A Comment on Bruce R. Huber, The Durability of Private Claims to Public Property, 102 GEO. L.J. 991 (2014)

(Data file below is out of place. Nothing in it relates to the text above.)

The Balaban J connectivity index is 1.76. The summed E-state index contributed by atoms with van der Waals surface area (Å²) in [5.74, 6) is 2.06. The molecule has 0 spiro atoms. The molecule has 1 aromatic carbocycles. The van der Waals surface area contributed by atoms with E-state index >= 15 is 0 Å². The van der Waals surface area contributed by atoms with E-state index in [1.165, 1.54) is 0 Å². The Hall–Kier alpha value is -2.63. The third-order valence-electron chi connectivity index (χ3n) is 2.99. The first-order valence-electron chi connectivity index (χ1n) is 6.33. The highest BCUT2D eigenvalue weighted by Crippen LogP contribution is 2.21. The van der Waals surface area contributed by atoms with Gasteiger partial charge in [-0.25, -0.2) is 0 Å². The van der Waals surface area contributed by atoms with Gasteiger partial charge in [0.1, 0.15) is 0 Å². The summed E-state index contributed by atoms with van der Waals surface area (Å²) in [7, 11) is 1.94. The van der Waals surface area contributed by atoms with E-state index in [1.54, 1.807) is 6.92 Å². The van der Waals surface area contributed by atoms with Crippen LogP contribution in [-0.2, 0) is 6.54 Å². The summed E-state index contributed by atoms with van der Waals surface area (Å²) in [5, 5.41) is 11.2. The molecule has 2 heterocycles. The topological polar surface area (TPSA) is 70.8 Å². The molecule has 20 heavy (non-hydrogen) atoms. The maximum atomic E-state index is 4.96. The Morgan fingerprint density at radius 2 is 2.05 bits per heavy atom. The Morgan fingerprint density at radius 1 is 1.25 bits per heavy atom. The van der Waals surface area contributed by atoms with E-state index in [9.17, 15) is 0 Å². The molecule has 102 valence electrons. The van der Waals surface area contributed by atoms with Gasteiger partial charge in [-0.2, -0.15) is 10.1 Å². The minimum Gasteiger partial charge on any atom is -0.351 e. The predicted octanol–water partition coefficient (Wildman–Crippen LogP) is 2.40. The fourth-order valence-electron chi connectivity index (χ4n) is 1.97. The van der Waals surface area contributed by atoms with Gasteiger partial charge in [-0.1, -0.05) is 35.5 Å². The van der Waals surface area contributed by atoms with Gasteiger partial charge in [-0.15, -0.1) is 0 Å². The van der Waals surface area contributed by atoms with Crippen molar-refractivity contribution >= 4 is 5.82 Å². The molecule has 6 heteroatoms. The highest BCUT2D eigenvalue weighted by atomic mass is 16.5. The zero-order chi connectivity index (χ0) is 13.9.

Bruce Huber’s thoughtful article, “The Durability of Private Claims to Public Property,” is an excellent demonstration of the ways that older uses of the federal public lands continue long past the times they should be expected to expire. But the federal public lands are not necessarily a stand-in for public property in general; most other kinds of public property have far fewer and less intense problems with durable private claims, or indeed with private claims at all. The federal public lands, on the other hand, have a set of particular characteristics that lend themselves to a pattern in which private users first assert and then overstay their entitlements. The problem of durable claims on the public lands is in some ways an instance of the problem of regulatory change, made more acute by the special characteristics of the federal public lands. This commentary flags one of these characteristics in particular: the echoes of a very old concern about the potential linkage between a federal “endowment” of large public lands and autocratic government—a concern that, to some degree, still animates opponents to federal assertions of control over the public lands.